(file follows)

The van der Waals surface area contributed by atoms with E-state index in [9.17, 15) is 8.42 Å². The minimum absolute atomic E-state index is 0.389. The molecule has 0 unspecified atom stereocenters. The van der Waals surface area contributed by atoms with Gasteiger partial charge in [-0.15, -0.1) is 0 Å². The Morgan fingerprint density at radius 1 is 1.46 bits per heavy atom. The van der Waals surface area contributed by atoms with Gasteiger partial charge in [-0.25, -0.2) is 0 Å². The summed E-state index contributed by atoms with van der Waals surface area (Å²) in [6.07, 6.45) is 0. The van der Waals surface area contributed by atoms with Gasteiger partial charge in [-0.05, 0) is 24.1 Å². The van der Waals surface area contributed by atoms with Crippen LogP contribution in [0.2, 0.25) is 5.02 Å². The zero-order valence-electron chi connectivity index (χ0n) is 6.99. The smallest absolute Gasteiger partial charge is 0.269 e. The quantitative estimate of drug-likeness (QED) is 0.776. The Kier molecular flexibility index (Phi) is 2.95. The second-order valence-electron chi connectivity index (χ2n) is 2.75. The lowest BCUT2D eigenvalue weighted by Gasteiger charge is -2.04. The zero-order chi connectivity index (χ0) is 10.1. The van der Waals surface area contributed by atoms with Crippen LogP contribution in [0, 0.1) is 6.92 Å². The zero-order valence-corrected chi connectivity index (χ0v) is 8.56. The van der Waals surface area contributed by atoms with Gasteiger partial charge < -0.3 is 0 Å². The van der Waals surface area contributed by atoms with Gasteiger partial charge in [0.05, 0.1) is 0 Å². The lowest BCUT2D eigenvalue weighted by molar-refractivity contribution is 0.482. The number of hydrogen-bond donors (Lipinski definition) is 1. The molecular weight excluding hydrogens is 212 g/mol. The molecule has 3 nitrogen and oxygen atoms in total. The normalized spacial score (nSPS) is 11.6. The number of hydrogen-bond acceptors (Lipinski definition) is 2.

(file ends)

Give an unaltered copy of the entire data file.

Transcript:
The van der Waals surface area contributed by atoms with E-state index in [9.17, 15) is 8.42 Å². The minimum absolute atomic E-state index is 0.389. The molecule has 0 unspecified atom stereocenters. The van der Waals surface area contributed by atoms with Gasteiger partial charge in [-0.15, -0.1) is 0 Å². The Morgan fingerprint density at radius 1 is 1.46 bits per heavy atom. The van der Waals surface area contributed by atoms with Gasteiger partial charge in [-0.25, -0.2) is 0 Å². The summed E-state index contributed by atoms with van der Waals surface area (Å²) in [6.07, 6.45) is 0. The van der Waals surface area contributed by atoms with Gasteiger partial charge in [-0.05, 0) is 24.1 Å². The van der Waals surface area contributed by atoms with Crippen LogP contribution in [0.2, 0.25) is 5.02 Å². The zero-order valence-electron chi connectivity index (χ0n) is 6.99. The smallest absolute Gasteiger partial charge is 0.269 e. The quantitative estimate of drug-likeness (QED) is 0.776. The Kier molecular flexibility index (Phi) is 2.95. The second-order valence-electron chi connectivity index (χ2n) is 2.75. The lowest BCUT2D eigenvalue weighted by Gasteiger charge is -2.04. The zero-order chi connectivity index (χ0) is 10.1. The van der Waals surface area contributed by atoms with Crippen LogP contribution in [0, 0.1) is 6.92 Å². The zero-order valence-corrected chi connectivity index (χ0v) is 8.56. The van der Waals surface area contributed by atoms with Gasteiger partial charge < -0.3 is 0 Å². The van der Waals surface area contributed by atoms with Gasteiger partial charge in [0.05, 0.1) is 0 Å². The lowest BCUT2D eigenvalue weighted by molar-refractivity contribution is 0.482. The number of hydrogen-bond donors (Lipinski definition) is 1. The molecular weight excluding hydrogens is 212 g/mol. The molecule has 3 nitrogen and oxygen atoms in total. The normalized spacial score (nSPS) is 11.6. The number of hydrogen-bond acceptors (Lipinski definition) is 2.